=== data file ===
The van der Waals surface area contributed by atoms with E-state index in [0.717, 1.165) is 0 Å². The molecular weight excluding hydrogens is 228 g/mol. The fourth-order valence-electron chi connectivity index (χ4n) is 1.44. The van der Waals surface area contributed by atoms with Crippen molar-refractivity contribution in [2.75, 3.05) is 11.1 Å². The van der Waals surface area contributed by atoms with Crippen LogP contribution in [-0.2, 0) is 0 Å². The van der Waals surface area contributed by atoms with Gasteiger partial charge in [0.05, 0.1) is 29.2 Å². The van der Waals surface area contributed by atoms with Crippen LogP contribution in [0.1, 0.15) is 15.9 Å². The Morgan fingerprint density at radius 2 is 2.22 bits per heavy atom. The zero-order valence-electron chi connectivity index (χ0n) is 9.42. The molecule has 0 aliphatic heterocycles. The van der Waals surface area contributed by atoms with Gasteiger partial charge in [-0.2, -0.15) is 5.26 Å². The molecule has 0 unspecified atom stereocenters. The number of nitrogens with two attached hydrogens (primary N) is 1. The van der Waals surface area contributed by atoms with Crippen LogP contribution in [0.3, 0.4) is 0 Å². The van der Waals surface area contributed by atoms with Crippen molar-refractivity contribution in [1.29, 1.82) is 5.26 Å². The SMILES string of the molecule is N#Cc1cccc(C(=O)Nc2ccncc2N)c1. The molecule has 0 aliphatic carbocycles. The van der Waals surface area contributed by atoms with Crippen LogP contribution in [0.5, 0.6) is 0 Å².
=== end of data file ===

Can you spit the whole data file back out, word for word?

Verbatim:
The van der Waals surface area contributed by atoms with E-state index in [0.717, 1.165) is 0 Å². The molecular weight excluding hydrogens is 228 g/mol. The fourth-order valence-electron chi connectivity index (χ4n) is 1.44. The van der Waals surface area contributed by atoms with Crippen molar-refractivity contribution in [2.75, 3.05) is 11.1 Å². The van der Waals surface area contributed by atoms with Crippen LogP contribution in [-0.2, 0) is 0 Å². The van der Waals surface area contributed by atoms with Gasteiger partial charge in [0.05, 0.1) is 29.2 Å². The van der Waals surface area contributed by atoms with Crippen LogP contribution in [0.1, 0.15) is 15.9 Å². The Morgan fingerprint density at radius 2 is 2.22 bits per heavy atom. The zero-order valence-electron chi connectivity index (χ0n) is 9.42. The molecule has 0 aliphatic heterocycles. The van der Waals surface area contributed by atoms with Gasteiger partial charge in [-0.2, -0.15) is 5.26 Å². The molecule has 0 unspecified atom stereocenters. The number of nitrogens with two attached hydrogens (primary N) is 1. The van der Waals surface area contributed by atoms with Crippen LogP contribution in [0.3, 0.4) is 0 Å². The van der Waals surface area contributed by atoms with Crippen molar-refractivity contribution in [1.29, 1.82) is 5.26 Å². The SMILES string of the molecule is N#Cc1cccc(C(=O)Nc2ccncc2N)c1. The molecule has 0 aliphatic carbocycles. The van der Waals surface area contributed by atoms with Crippen LogP contribution in [0.5, 0.6) is 0 Å².